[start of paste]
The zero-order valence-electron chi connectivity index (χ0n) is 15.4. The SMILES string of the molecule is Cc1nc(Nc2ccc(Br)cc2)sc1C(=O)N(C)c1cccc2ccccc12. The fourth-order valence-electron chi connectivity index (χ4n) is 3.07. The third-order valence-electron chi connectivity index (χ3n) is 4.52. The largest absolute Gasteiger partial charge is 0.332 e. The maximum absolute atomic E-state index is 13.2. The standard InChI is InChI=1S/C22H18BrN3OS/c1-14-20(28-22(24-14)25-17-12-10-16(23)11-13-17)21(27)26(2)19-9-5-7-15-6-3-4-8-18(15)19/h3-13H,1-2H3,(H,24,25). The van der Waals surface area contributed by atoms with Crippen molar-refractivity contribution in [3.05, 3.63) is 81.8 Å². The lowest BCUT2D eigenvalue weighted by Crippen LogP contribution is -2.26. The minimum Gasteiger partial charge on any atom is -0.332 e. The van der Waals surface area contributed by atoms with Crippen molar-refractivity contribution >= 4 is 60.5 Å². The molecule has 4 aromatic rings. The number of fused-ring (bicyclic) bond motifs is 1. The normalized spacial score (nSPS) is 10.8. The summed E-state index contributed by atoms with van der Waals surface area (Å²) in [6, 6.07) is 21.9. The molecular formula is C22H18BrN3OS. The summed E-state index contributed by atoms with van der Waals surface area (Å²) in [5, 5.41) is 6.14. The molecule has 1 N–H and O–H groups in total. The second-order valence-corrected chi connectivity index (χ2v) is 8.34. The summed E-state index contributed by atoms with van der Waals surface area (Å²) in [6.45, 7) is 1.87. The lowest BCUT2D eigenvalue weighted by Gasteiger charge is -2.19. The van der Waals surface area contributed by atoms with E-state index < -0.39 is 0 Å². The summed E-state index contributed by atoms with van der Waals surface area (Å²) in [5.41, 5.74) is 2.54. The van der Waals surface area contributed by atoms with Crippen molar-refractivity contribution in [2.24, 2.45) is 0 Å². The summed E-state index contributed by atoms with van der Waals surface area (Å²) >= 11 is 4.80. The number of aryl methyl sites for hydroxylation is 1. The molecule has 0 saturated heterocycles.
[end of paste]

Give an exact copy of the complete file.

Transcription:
The zero-order valence-electron chi connectivity index (χ0n) is 15.4. The SMILES string of the molecule is Cc1nc(Nc2ccc(Br)cc2)sc1C(=O)N(C)c1cccc2ccccc12. The fourth-order valence-electron chi connectivity index (χ4n) is 3.07. The third-order valence-electron chi connectivity index (χ3n) is 4.52. The largest absolute Gasteiger partial charge is 0.332 e. The maximum absolute atomic E-state index is 13.2. The standard InChI is InChI=1S/C22H18BrN3OS/c1-14-20(28-22(24-14)25-17-12-10-16(23)11-13-17)21(27)26(2)19-9-5-7-15-6-3-4-8-18(15)19/h3-13H,1-2H3,(H,24,25). The van der Waals surface area contributed by atoms with Crippen molar-refractivity contribution in [3.05, 3.63) is 81.8 Å². The lowest BCUT2D eigenvalue weighted by Crippen LogP contribution is -2.26. The minimum Gasteiger partial charge on any atom is -0.332 e. The van der Waals surface area contributed by atoms with Crippen molar-refractivity contribution >= 4 is 60.5 Å². The molecule has 4 aromatic rings. The number of fused-ring (bicyclic) bond motifs is 1. The normalized spacial score (nSPS) is 10.8. The summed E-state index contributed by atoms with van der Waals surface area (Å²) in [6, 6.07) is 21.9. The molecular formula is C22H18BrN3OS. The summed E-state index contributed by atoms with van der Waals surface area (Å²) in [5, 5.41) is 6.14. The molecule has 1 N–H and O–H groups in total. The second-order valence-corrected chi connectivity index (χ2v) is 8.34. The summed E-state index contributed by atoms with van der Waals surface area (Å²) in [6.45, 7) is 1.87. The lowest BCUT2D eigenvalue weighted by Gasteiger charge is -2.19. The van der Waals surface area contributed by atoms with E-state index < -0.39 is 0 Å². The summed E-state index contributed by atoms with van der Waals surface area (Å²) in [5.41, 5.74) is 2.54. The van der Waals surface area contributed by atoms with Crippen molar-refractivity contribution in [2.24, 2.45) is 0 Å². The summed E-state index contributed by atoms with van der Waals surface area (Å²) >= 11 is 4.80. The number of aryl methyl sites for hydroxylation is 1. The molecule has 0 saturated heterocycles.